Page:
What is PICSI (Sperm Slow)?
With traditional ICSI, sperm selection is performed by the embryologist who observes the semen sample and chooses spermatozoids with good motility. With physiological ICSI, or PICSI, the aim is to find a system which is less subjective in terms of sperm selection.
Sperm selection using HA before carrying out ICSI helps to optimise the results of assisted reproduction treatment.
When is PICSI (Sperm Slow) indicated?
PICSI is very useful in patients with high sperm DNA fragmentation but good sperm motility, as the technique helps to select the best quality mature spermatozoids.
These spermatozoids are individually selected and have low fragmentation rates, thus reducing the likelihood of chromosome abnormalities.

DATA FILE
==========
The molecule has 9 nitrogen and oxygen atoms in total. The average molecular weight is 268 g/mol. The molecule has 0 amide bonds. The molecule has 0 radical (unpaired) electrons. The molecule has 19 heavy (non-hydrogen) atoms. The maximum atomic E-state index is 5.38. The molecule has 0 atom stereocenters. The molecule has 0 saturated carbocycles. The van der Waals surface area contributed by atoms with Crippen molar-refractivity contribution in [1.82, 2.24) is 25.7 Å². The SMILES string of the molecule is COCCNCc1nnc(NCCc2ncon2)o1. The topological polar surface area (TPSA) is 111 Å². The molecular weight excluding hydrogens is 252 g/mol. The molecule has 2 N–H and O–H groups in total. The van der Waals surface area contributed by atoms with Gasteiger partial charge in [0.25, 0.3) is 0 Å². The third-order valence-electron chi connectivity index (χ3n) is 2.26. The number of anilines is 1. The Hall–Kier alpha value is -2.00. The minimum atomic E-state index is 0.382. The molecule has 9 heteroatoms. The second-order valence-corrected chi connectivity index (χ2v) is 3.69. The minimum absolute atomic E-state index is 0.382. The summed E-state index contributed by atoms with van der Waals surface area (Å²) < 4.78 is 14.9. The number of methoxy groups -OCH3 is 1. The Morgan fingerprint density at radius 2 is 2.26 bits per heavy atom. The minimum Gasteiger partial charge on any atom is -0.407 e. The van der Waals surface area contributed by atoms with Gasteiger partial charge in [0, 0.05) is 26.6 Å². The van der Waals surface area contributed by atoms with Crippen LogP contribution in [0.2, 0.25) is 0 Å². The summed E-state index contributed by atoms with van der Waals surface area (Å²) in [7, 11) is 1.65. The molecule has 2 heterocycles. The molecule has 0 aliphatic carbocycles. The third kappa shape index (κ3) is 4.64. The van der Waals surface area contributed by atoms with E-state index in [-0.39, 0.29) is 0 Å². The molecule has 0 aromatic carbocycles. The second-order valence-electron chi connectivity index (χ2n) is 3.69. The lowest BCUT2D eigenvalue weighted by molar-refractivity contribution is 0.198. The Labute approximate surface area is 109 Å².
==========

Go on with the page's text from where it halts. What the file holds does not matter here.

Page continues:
Keeping in mind that this is an experimental technique under investigation, it is difficult to determine which patients it is indicated for. But, generally speaking, it is presently indicated in the following cases:
- Patients with high levels of sperm DNA fragmentation.
- Previous IVF-ICSI failure, with poor embryo quality.
- Unexplained infertility.
- Couples with recurrent miscarriages likely due to male factor infertility.
- Patients with abnormal FISH on sperm.
- Patients with implantation failure.
PICSI Procedure (Sperm Slow)
The sperm sample for PICSI is collected as normal. After sperm capacitation, the spermatozoids are placed on a special slide.
This slide contains drops of a synthetic material which closely resembles the hyaluronic acid that naturally surrounds oocytes. Good quality spermatozoids will bind to these drops, so the embryologist will be able to easily identify them. Once the spermatozoid has been selected it is aspirated with the microinjection pipette and ICSI is carried out as normal.